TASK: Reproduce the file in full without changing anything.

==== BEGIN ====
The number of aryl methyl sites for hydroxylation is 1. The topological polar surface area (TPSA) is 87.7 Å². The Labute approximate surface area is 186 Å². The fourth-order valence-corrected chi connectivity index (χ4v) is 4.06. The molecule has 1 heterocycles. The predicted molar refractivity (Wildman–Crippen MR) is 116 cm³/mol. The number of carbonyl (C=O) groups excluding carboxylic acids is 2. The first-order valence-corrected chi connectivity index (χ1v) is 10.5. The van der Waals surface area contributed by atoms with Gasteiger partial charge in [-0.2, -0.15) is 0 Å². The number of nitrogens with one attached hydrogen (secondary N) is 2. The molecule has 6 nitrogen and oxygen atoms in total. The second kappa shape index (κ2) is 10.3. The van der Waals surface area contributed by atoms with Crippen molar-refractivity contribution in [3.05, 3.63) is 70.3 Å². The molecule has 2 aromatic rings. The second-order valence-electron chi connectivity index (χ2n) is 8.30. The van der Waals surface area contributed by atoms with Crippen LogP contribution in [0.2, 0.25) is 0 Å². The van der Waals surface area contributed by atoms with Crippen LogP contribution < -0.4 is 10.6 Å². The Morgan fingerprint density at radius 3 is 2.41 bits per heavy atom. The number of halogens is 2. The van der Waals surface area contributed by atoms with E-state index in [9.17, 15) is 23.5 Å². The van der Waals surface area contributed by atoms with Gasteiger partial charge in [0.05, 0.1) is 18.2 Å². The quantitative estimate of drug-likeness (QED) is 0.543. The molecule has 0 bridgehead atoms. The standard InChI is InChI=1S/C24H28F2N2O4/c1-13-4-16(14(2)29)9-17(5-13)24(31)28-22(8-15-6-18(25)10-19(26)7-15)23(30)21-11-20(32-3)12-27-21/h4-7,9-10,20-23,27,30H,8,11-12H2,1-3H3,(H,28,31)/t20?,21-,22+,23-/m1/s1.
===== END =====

The number of aryl methyl sites for hydroxylation is 1. The topological polar surface area (TPSA) is 87.7 Å². The Labute approximate surface area is 186 Å². The fourth-order valence-corrected chi connectivity index (χ4v) is 4.06. The molecule has 1 heterocycles. The predicted molar refractivity (Wildman–Crippen MR) is 116 cm³/mol. The number of carbonyl (C=O) groups excluding carboxylic acids is 2. The first-order valence-corrected chi connectivity index (χ1v) is 10.5. The van der Waals surface area contributed by atoms with Gasteiger partial charge in [-0.2, -0.15) is 0 Å². The number of nitrogens with one attached hydrogen (secondary N) is 2. The molecule has 6 nitrogen and oxygen atoms in total. The second kappa shape index (κ2) is 10.3. The van der Waals surface area contributed by atoms with Crippen molar-refractivity contribution in [3.05, 3.63) is 70.3 Å². The molecule has 2 aromatic rings. The second-order valence-electron chi connectivity index (χ2n) is 8.30. The van der Waals surface area contributed by atoms with Crippen LogP contribution in [0.2, 0.25) is 0 Å². The van der Waals surface area contributed by atoms with Crippen LogP contribution < -0.4 is 10.6 Å². The Morgan fingerprint density at radius 3 is 2.41 bits per heavy atom. The number of halogens is 2. The van der Waals surface area contributed by atoms with E-state index in [9.17, 15) is 23.5 Å². The van der Waals surface area contributed by atoms with Gasteiger partial charge in [0.05, 0.1) is 18.2 Å². The quantitative estimate of drug-likeness (QED) is 0.543. The molecule has 0 bridgehead atoms. The standard InChI is InChI=1S/C24H28F2N2O4/c1-13-4-16(14(2)29)9-17(5-13)24(31)28-22(8-15-6-18(25)10-19(26)7-15)23(30)21-11-20(32-3)12-27-21/h4-7,9-10,20-23,27,30H,8,11-12H2,1-3H3,(H,28,31)/t20?,21-,22+,23-/m1/s1.